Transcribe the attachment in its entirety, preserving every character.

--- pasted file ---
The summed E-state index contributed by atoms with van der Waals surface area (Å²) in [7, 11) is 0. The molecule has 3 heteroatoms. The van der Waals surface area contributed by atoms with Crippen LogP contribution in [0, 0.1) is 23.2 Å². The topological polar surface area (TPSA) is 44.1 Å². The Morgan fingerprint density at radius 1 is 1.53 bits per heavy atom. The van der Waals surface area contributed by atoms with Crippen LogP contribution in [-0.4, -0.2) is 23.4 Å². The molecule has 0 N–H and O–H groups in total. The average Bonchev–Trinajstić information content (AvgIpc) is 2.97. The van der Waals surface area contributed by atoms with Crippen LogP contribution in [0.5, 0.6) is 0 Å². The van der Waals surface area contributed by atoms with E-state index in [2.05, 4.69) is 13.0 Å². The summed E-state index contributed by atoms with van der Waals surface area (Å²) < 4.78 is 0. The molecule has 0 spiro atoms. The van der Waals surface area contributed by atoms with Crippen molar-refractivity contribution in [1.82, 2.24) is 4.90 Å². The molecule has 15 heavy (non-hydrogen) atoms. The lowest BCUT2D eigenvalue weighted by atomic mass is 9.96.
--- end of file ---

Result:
The summed E-state index contributed by atoms with van der Waals surface area (Å²) in [7, 11) is 0. The molecule has 3 heteroatoms. The van der Waals surface area contributed by atoms with Crippen LogP contribution in [0, 0.1) is 23.2 Å². The topological polar surface area (TPSA) is 44.1 Å². The Morgan fingerprint density at radius 1 is 1.53 bits per heavy atom. The van der Waals surface area contributed by atoms with Crippen LogP contribution in [-0.4, -0.2) is 23.4 Å². The molecule has 0 N–H and O–H groups in total. The average Bonchev–Trinajstić information content (AvgIpc) is 2.97. The van der Waals surface area contributed by atoms with Crippen LogP contribution in [0.5, 0.6) is 0 Å². The van der Waals surface area contributed by atoms with E-state index in [2.05, 4.69) is 13.0 Å². The summed E-state index contributed by atoms with van der Waals surface area (Å²) < 4.78 is 0. The molecule has 0 spiro atoms. The van der Waals surface area contributed by atoms with Crippen molar-refractivity contribution in [1.82, 2.24) is 4.90 Å². The molecule has 15 heavy (non-hydrogen) atoms. The lowest BCUT2D eigenvalue weighted by atomic mass is 9.96.